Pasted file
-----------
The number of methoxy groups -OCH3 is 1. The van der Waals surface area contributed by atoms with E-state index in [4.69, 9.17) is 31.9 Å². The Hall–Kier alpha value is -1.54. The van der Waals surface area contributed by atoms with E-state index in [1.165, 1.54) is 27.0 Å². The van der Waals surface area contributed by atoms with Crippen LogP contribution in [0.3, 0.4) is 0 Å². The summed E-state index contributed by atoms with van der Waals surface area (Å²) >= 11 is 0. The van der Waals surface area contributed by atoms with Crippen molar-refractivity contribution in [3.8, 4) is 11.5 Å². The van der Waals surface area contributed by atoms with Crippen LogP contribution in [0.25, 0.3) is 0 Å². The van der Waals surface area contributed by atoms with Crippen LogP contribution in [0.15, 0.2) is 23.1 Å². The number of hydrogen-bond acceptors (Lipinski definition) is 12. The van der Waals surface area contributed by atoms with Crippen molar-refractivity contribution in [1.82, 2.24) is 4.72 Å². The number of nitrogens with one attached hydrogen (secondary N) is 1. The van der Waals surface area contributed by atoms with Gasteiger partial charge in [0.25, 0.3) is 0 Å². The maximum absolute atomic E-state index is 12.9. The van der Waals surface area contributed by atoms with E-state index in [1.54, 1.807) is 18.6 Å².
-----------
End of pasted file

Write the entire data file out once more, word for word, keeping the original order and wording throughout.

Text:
The number of methoxy groups -OCH3 is 1. The van der Waals surface area contributed by atoms with E-state index in [4.69, 9.17) is 31.9 Å². The Hall–Kier alpha value is -1.54. The van der Waals surface area contributed by atoms with E-state index in [1.165, 1.54) is 27.0 Å². The van der Waals surface area contributed by atoms with Crippen LogP contribution in [0.3, 0.4) is 0 Å². The summed E-state index contributed by atoms with van der Waals surface area (Å²) >= 11 is 0. The van der Waals surface area contributed by atoms with Crippen molar-refractivity contribution in [3.8, 4) is 11.5 Å². The van der Waals surface area contributed by atoms with Crippen LogP contribution in [0.25, 0.3) is 0 Å². The van der Waals surface area contributed by atoms with Crippen LogP contribution in [0.15, 0.2) is 23.1 Å². The number of hydrogen-bond acceptors (Lipinski definition) is 12. The van der Waals surface area contributed by atoms with Crippen molar-refractivity contribution in [1.82, 2.24) is 4.72 Å². The number of nitrogens with one attached hydrogen (secondary N) is 1. The van der Waals surface area contributed by atoms with Gasteiger partial charge in [0.25, 0.3) is 0 Å². The maximum absolute atomic E-state index is 12.9. The van der Waals surface area contributed by atoms with E-state index in [1.54, 1.807) is 18.6 Å².